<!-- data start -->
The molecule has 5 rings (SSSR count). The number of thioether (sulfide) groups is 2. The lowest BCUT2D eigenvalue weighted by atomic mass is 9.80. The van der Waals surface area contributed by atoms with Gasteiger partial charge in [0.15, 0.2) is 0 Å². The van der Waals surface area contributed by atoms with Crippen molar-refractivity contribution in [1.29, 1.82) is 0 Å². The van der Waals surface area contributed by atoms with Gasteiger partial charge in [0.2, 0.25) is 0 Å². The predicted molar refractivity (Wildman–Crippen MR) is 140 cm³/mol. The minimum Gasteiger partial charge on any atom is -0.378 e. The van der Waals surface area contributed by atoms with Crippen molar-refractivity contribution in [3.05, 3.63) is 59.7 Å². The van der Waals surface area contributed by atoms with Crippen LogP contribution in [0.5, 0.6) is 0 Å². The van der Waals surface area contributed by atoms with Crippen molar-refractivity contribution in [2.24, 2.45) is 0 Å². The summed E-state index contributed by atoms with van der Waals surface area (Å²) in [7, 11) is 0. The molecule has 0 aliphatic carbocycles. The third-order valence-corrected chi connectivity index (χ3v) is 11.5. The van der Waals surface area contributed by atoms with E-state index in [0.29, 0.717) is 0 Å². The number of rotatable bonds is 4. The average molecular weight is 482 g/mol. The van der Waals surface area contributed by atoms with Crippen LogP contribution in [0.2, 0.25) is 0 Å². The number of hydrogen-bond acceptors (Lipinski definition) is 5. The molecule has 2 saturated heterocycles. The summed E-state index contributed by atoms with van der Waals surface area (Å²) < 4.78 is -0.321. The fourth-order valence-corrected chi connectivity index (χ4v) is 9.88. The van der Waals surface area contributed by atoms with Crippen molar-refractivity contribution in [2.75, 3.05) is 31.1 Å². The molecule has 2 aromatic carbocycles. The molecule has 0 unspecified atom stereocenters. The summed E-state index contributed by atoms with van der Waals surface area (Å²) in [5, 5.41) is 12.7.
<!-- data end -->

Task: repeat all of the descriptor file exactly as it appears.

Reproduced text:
The molecule has 5 rings (SSSR count). The number of thioether (sulfide) groups is 2. The lowest BCUT2D eigenvalue weighted by atomic mass is 9.80. The van der Waals surface area contributed by atoms with Gasteiger partial charge in [0.15, 0.2) is 0 Å². The van der Waals surface area contributed by atoms with Crippen molar-refractivity contribution in [1.29, 1.82) is 0 Å². The van der Waals surface area contributed by atoms with Gasteiger partial charge in [0.2, 0.25) is 0 Å². The predicted molar refractivity (Wildman–Crippen MR) is 140 cm³/mol. The minimum Gasteiger partial charge on any atom is -0.378 e. The van der Waals surface area contributed by atoms with Crippen molar-refractivity contribution in [3.05, 3.63) is 59.7 Å². The van der Waals surface area contributed by atoms with Crippen LogP contribution in [0.5, 0.6) is 0 Å². The van der Waals surface area contributed by atoms with Crippen molar-refractivity contribution in [2.24, 2.45) is 0 Å². The summed E-state index contributed by atoms with van der Waals surface area (Å²) in [7, 11) is 0. The molecule has 0 aliphatic carbocycles. The third-order valence-corrected chi connectivity index (χ3v) is 11.5. The van der Waals surface area contributed by atoms with E-state index in [0.29, 0.717) is 0 Å². The number of rotatable bonds is 4. The average molecular weight is 482 g/mol. The van der Waals surface area contributed by atoms with Crippen LogP contribution in [0.2, 0.25) is 0 Å². The number of hydrogen-bond acceptors (Lipinski definition) is 5. The molecule has 2 saturated heterocycles. The summed E-state index contributed by atoms with van der Waals surface area (Å²) < 4.78 is -0.321. The fourth-order valence-corrected chi connectivity index (χ4v) is 9.88. The van der Waals surface area contributed by atoms with Crippen molar-refractivity contribution in [2.75, 3.05) is 31.1 Å². The molecule has 2 aromatic carbocycles. The molecule has 0 unspecified atom stereocenters. The summed E-state index contributed by atoms with van der Waals surface area (Å²) in [5, 5.41) is 12.7.